Harlem’s Marcus Samuelsson On Leadership

marcus-samuelsson1Celebrity chef and Harlemite Marcus Samuelsson’s days have been unusually full over the past year, even by his globe-traversing standards.

In April, he opened Streetbird Rotisserie near his Harlem flagship, Red Rooster, and he spearheaded the Harlem EatUp! festival, held in May. There were also new restaurants in Bermuda and Sweden, along with a cookbook and a memoir aimed at kids, called Make It Messy, and another book Marcus Off Duty: The Recipes I Cook at Home, he’s on the board of C-Cap —which is a good description of his hectic itinerary.

Sleep Schedule
“I’m about a seven-hour guy. I don’t do a lot of stuff [I used to do]. I don’t go to [chef hangout] Blue Ribbon at 3 a.m. I don’t drink a lot. I can’t wake up with a headache.”

Staying Connected
“Every Wednesday, we have a team meeting at 10 a.m. No matter where I am in the world, I’m calling in. I have another conference call with my executive team on Tuesdays. Those are the centers of my week.”


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E-Mail Pet Peeve
“I hate [writing] long emails. You’re sitting there thinking, Is my tone right? Because there can be 50 ways of misinterpreting that email. Text­ing is better: ‘Let’s talk.’ Then you follow up with a conversation.”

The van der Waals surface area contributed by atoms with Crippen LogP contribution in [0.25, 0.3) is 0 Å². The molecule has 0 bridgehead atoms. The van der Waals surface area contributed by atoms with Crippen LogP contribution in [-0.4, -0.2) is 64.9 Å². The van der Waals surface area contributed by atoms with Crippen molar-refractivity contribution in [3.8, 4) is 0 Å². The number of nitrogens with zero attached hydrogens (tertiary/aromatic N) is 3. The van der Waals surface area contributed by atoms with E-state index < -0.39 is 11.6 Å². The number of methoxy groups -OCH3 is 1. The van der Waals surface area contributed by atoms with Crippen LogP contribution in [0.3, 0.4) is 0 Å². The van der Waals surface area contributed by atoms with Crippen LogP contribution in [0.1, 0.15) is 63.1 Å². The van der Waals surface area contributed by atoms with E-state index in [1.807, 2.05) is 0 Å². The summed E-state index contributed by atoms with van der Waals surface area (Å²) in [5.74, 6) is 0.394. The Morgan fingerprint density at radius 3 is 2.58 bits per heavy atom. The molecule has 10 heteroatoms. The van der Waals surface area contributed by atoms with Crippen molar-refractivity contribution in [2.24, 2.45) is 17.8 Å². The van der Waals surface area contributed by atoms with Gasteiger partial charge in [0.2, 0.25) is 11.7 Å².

Work On Weekends and Vacation
“I don’t have weekends. I don’t have vacations. When you’re a chef, you give everything to your work. My work is personal. That’s the point.”

“I sometimes need to get out of the way so my team can create better. As a leader you’re also a teacher, and sometimes it’s easier to say, ‘The answer is right here!’ Then you’ve killed the process—no one on the team learns anything. You didn’t evolve; you just did more stuff.”

Bad Habit
“I sometimes need to get out of the way so my team can create better. As a leader you’re also a teacher, and sometimes it’s easier to say, ‘The answer is right here!’ Then you’ve killed the process—no one on the team learns anything. You didn’t evolve; you just did more stuff.”

Nightly Ritual
My wife and I, at around 11:30 or 12, we talk. Not just, ‘How are you?’ I like to have a soulful conversation with her, a meaningful conversation. And then after that, I fall asleep within two seconds. I am just beat. I am beat.”

Photos: Andreas Laszlo KonrathA version of this article appeared in the November 2015 issue of Fast Company Magazine.

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Harlem News, Lifestyle, History & Renaissance since 2003.

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